The biblical book of Genesis includes the story of Jacob, who married two sisters, Rachel and Leah. When Rachel produced no children, she told Jacob to impregnate her maid, Bilhah: “and she shall bear upon my knees, that I may also have children by her.” Thus, under a regime that fears and mistrusts all science, preferring to find the answer to every problem through selective reading of an ancient book, the solution to childlessness, at least in the upper ranks, is to establish Rachel and Leah Centers for the indoctrination of “handmaids” to be assigned to the households of all childless Commanders. (Naturally, the centers are not named after the handmaidens who had Jacob’s children, but after his wives.)

In Gilead, society is rigidly hierarchical and divided by gender: Commanders of the Faith at the top; below them the Eyes (secret police), then Angels (soldiers), Guardians (low-level police duties), all male civilians, and all women. Women have no power of their own, and are valued only as wives and the producers of babies. Some unmarried women are assigned other roles by the state—the “Aunts” who indoctrinate and control those who have been selected as potential surrogate mothers and “Marthas” who work as cooks and cleaners. A few women survive by practicing the oldest profession—a brothel known as Jezebel’s is permitted to thrive, and the men in power take liberties forbidden to others.

If a handmaid fails to conceive after three different postings she is declared an “Unwoman” and sent off to “the Colonies.” This is a euphemism for forced labor camps, where lives are brutal and short. Women likewise become “unwomen” if they refuse to submit, or the men in power have no more use for them.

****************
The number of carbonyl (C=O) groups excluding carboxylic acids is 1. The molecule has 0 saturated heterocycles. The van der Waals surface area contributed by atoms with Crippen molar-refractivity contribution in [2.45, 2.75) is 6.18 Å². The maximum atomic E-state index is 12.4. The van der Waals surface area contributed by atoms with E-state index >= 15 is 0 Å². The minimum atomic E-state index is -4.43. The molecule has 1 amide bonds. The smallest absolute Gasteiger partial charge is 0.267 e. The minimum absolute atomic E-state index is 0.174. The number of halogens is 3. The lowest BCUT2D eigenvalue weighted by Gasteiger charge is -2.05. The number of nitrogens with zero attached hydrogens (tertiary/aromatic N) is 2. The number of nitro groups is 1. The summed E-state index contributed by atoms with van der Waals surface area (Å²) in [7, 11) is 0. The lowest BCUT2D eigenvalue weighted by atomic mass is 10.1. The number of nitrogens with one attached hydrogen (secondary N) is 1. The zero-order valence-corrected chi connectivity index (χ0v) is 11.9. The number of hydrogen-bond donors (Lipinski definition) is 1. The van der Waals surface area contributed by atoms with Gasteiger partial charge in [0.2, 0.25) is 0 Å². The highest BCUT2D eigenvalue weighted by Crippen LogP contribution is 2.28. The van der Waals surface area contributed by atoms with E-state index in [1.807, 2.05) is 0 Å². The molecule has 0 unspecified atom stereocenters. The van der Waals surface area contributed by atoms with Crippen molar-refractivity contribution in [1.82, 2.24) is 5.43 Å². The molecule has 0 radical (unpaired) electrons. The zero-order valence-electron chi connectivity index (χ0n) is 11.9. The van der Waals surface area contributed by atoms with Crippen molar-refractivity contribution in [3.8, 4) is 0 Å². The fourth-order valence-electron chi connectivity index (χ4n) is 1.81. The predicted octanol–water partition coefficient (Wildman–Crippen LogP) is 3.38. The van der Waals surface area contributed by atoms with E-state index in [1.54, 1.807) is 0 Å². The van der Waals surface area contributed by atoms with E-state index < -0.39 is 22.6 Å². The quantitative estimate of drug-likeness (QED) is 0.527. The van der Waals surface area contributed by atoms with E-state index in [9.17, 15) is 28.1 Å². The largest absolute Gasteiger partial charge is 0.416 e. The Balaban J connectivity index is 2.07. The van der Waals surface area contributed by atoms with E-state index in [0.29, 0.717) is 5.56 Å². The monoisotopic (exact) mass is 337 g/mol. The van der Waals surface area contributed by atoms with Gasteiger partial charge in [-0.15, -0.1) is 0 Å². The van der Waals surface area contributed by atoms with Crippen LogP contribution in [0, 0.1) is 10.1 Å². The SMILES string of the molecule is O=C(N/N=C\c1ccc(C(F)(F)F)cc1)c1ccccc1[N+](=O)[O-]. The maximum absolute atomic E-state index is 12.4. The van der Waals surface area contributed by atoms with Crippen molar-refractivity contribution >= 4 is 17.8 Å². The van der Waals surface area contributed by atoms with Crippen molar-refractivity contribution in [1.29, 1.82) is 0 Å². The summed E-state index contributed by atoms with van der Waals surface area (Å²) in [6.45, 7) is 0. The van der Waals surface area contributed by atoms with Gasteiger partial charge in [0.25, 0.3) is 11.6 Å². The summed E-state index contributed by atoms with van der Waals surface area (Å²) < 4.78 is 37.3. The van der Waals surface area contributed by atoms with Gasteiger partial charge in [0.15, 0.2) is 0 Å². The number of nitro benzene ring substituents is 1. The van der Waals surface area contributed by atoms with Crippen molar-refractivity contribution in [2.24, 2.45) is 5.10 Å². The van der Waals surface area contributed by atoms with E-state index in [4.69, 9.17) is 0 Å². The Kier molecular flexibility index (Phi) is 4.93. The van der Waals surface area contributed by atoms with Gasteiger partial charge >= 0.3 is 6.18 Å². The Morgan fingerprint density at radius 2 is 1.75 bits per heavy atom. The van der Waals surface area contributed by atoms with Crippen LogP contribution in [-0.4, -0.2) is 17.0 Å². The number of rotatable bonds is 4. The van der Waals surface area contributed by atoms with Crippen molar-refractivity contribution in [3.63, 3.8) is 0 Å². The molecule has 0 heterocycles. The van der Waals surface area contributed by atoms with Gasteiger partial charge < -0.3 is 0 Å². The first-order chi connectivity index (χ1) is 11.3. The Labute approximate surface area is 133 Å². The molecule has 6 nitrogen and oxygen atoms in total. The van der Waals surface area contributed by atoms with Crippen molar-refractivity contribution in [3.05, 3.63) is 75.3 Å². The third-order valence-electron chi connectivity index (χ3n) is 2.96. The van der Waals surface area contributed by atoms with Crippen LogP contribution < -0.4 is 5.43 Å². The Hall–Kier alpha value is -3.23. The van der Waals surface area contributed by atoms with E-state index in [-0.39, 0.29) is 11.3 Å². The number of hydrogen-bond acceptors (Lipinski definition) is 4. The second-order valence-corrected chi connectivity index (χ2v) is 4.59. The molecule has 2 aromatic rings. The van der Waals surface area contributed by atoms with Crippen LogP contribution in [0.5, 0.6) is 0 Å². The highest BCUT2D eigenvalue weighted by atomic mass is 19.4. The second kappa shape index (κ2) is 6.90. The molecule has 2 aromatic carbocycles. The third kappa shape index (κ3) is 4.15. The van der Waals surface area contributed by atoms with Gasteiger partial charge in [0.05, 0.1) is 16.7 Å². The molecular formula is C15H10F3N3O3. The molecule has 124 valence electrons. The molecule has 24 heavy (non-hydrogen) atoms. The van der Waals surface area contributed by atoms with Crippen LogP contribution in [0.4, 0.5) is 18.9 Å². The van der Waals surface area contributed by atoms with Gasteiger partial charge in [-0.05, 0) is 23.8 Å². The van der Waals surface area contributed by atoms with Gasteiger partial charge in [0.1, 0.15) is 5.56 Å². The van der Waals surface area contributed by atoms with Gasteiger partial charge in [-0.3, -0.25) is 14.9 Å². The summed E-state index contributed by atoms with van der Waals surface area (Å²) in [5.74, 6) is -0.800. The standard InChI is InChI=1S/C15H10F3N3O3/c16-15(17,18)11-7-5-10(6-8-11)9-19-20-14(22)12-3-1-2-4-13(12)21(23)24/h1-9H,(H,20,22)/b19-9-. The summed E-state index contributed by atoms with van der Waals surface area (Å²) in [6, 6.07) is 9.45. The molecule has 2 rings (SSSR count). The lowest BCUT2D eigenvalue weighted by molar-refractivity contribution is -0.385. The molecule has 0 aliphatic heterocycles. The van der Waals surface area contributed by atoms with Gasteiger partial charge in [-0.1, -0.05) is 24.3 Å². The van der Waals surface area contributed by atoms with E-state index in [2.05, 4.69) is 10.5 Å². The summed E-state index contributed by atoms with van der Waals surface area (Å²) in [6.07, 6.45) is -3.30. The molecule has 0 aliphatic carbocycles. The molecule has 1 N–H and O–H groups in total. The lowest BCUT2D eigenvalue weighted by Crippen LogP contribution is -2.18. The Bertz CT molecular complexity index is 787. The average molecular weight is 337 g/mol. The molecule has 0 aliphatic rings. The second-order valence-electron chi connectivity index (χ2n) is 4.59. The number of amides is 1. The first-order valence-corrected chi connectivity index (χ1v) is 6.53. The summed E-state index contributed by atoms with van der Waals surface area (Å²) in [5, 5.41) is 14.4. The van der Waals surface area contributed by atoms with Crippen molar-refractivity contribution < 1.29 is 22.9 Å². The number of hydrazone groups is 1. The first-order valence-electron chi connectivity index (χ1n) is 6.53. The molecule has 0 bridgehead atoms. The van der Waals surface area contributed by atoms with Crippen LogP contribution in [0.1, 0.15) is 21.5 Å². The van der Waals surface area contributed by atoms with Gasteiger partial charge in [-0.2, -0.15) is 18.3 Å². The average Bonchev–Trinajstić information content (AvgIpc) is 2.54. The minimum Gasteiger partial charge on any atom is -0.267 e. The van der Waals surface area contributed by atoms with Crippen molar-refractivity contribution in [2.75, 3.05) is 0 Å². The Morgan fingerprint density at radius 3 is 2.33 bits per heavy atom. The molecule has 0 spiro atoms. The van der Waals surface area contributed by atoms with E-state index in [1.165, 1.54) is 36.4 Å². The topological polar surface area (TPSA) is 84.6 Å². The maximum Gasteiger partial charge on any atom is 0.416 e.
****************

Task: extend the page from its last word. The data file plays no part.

Women are not the only victims of this repressive, rigidly stratified, coercively heterosexual, white dictatorship. Enemies of the state regularly tortured and then executed include Catholic priests, Quakers, doctors (if they ever performed an abortion, prescribed contraception, or are accused of having done so), and “gender traitors.” African-Americans, called “Children of Ham,” have been resettled in distant, underpopulated areas such as North Dakota, now designated a “National Homeland,” and Jews were given a choice between conversion and emigration to Israel.

Offred’s life as a handmaid is relatively easy, but deeply boring. Most of her time is spent waiting. The occasions when the Commander must attempt to impregnate her are as de-sexualized as intercourse can possibly be (“This is not recreation, even for the Commander. This is serious business. The Commander, too, is doing his duty.”) and she wonders if it is worse for his wife, or for her. Her room is as bare as a prison cell, almost everything we would take for granted is classed as a luxury (hand cream) or a sin (reading). She is marked out by her red robes, as the wives are by their blue ones and the Marthas in green. Her daily walk is taken with another handmaid, and they are expected to police each other: If one tries to escape or does anything wrong, the other will be punished, too.